Leaking Ceilings? Wet Floors? What Should I Do?!

Leaking Ceilings? Wet Floors? What Should I Do?!

The recent large amount of rain Southern California has enjoyed has startled many residential tenants in apartment buildings.  Given the amount of rain and the age of many apartment complexes in Los Angeles, many apartment owners and renters probably were not prepared for deluge of rain.  Due to the rarity of heavy downpours, it should be no surprise that most of the older apartment units in Los Angeles are not properly equipped for rain.  With water intrusion, the common question is how do you get your landlord to make the necessary levels to make sure you and your possessions stay dry.

In California, all residential dwelling units must be “tenantable” i.e., “bare living requirements” must be met. (Green v. Superior Court (1974) 10 Cal.3d 616, 637–638). Poor waterproofing and weather protection of roof and exterior walls, including unbroken windows and doors, are factors that can make a dwelling unit untenantable. (Civil Code § 1941.1(a)(1)). There are eight more categories such as plumbing or gas, water supply, heating facilities, electrical light and other essential utilities that cannot be lacking for any dwelling unit. (Civil Code § 1941.1(a)).  Moreover, California has a concept called, “Implied Warranty of Habitability,” which states that a warranty of habitability is implied by law in all residential leases in California.   Green v. Superior Court (1974) 10 Cal.3d 616.  This policy the implied warranty of habitability is to make sure that residential tenants enjoy a certain basic standard of living.  

As tenants under a residential lease, you have the right to ask for good condition within your apartment because your landlord has three main duties in regards to repairs:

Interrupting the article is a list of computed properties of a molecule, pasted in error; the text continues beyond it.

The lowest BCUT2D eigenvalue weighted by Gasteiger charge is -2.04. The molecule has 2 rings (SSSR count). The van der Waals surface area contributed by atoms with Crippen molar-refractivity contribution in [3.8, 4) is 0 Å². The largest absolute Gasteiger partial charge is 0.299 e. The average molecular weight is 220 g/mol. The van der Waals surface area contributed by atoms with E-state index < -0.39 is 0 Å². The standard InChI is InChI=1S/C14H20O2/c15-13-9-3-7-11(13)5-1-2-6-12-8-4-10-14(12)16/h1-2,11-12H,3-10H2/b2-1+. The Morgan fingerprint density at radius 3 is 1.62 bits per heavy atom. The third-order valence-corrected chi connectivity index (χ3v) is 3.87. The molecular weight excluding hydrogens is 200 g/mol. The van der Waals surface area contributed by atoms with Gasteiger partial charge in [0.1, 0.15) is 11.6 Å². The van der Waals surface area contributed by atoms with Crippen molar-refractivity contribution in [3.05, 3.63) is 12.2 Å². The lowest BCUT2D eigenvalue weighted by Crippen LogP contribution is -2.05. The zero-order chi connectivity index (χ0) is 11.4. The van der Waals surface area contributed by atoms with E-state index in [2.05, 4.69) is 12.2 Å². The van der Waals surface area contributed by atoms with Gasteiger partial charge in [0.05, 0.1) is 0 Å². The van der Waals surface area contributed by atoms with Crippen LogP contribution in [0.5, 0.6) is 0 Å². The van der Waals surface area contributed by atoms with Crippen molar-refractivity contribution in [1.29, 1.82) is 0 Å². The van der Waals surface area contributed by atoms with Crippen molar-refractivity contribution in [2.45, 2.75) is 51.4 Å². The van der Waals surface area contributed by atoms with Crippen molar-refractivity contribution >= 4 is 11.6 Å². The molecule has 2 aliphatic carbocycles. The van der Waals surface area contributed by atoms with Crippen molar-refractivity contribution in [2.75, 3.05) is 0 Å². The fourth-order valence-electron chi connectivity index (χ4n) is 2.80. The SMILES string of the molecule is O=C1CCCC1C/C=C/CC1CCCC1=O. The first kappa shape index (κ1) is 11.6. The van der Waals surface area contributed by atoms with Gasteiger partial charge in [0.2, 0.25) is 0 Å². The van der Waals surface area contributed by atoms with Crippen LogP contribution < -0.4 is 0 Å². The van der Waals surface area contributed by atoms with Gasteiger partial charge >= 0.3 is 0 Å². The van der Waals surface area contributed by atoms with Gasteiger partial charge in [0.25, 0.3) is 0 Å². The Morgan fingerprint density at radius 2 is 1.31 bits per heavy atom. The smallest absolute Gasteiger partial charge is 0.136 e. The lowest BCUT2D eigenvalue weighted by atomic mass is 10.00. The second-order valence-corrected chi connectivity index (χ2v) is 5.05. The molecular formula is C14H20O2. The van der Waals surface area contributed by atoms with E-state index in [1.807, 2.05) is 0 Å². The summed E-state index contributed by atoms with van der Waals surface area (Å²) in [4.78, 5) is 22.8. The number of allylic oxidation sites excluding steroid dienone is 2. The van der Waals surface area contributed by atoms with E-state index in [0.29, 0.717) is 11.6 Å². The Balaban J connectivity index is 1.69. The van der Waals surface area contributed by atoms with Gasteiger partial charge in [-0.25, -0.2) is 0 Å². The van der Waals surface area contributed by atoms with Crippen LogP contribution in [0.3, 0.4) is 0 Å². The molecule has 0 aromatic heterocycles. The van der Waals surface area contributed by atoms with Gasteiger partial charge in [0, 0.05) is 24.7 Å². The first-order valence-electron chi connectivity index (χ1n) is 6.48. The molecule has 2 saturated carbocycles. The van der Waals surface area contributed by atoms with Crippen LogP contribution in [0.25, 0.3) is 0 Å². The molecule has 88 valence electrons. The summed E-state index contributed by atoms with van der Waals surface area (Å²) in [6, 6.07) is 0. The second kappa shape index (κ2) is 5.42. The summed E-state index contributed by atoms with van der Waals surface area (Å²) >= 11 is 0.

• Contractual Duty to repair, maintain or update your premises per leasing agreement;
  • Statutory Duty to maintain the premises so that it is habitable and tenantable per health and safety code, building codes and local ordinances.
  • Common law Duty to maintain premises per the implied warranty of habitability present in all residential leases.

Thus, feel confident in requesting to your landlord what you deserve. Here are some tips on what you can say to your landlord (in email or letter):

  • List out all the issues, dilapidations, defects and areas needing attention;
  • Describe the situation in detail, including how it has impacted the quality of living – damage to property, damage to personal goods, or health issues, if present;
  • Give your landlord a reasonable time to repair (preferably 30 days of notice unless urgent issues such as flooding); then
  • Give your landlord options:
    • Landlord can repair; or
    • Tenant will follow the statutory procedure to undertake or pay for the repairs and deduct from rent the appropriate amount.  There is a statutory procedure to follow for repair and deducting from rent.  We do not suggest you do this without first consulting with an attorney and learning the law.

Even with these preliminary steps, sometimes the landlord fails to make the appropriate repairs.   If you have concerns that have not been addressed, make sure you consult a real estate attorney. 

For any real estate matters, contact Schorr Law today to schedule a consultation with one of our attorneys. Call: (310) 954-1877 | Email: info@schorr-law.com | or Text us at: (323) 487-7533.

By Stephanie Yang, esq.

See related: When Can a Landlord Keep a Security Deposit?

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